The Big Splat, or How Our Moon Came to Be by Dana Mackenzie

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The first popular book to explain the dramatic theory behind the Moon's genesis

This lively science history relates one of the great recent breakthroughs in planetary astronomy-a successful theory of the birth of the Moon. Science journalist Dana Mackenzie traces the evolution of this theory, one little known outside the scientific community: a Mars-sized object collided with Earth some four billion years ago, and the remains of this colossal explosion-the Big Splat-came together to form the Moon. Beginning with notions of the Moon in ancient cosmologies, Mackenzie relates the fascinating history of lunar speculation, moving from Galileo and Kepler to George Darwin (son of Charles) and the Apollo astronauts, whose trips to the lunar surface helped solve one of the most enigmatic mysteries of the night sky: who hung the Moon?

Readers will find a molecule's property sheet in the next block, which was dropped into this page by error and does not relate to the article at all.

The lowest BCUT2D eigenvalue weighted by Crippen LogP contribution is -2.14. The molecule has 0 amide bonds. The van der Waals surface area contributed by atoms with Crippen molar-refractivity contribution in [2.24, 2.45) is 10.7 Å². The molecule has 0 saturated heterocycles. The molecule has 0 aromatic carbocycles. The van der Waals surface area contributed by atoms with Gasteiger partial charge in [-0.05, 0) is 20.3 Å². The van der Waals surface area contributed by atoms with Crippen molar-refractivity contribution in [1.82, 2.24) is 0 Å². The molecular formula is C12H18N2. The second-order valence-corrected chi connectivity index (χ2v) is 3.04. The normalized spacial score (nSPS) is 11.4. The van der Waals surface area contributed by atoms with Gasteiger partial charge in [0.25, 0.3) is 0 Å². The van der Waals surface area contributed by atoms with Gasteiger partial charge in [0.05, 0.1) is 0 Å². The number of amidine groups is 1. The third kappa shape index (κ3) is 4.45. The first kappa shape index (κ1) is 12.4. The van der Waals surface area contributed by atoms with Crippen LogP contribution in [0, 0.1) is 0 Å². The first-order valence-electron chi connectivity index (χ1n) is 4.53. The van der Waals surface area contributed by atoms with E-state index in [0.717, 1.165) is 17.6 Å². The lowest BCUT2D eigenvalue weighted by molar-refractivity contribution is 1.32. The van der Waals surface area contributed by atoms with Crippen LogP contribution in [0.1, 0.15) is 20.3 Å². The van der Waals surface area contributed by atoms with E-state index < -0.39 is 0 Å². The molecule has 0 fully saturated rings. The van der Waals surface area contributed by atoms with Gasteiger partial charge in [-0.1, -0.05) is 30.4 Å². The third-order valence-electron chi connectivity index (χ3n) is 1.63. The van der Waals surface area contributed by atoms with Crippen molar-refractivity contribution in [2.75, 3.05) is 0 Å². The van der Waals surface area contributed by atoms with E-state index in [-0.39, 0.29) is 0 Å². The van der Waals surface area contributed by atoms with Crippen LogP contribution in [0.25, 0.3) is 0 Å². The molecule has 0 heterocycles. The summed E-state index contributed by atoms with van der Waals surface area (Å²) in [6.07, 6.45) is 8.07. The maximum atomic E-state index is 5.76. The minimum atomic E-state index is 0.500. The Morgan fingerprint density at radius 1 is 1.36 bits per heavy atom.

Dana Mackenzie (Santa Cruz, CA) is a freelance science journalist. His articles have appeared in such magazines as Science, Discover, American Scientist, The Sciences, and New Scientist.


About Dana Mackenzie

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Dana Mackenzie is a frequent contributor to "Science", "Discover", and "New Scientist", and writes the biennial series "What's Happening in the Mathematical Sciences" for the American Mathematical Society. He has a PhD in mathematics from Princeton and was a mathematics professor for thirteen years before becoming a full-time writer.
Published May 2, 2008 by Wiley. 240 pages
Genres: Science & Math. Non-fiction

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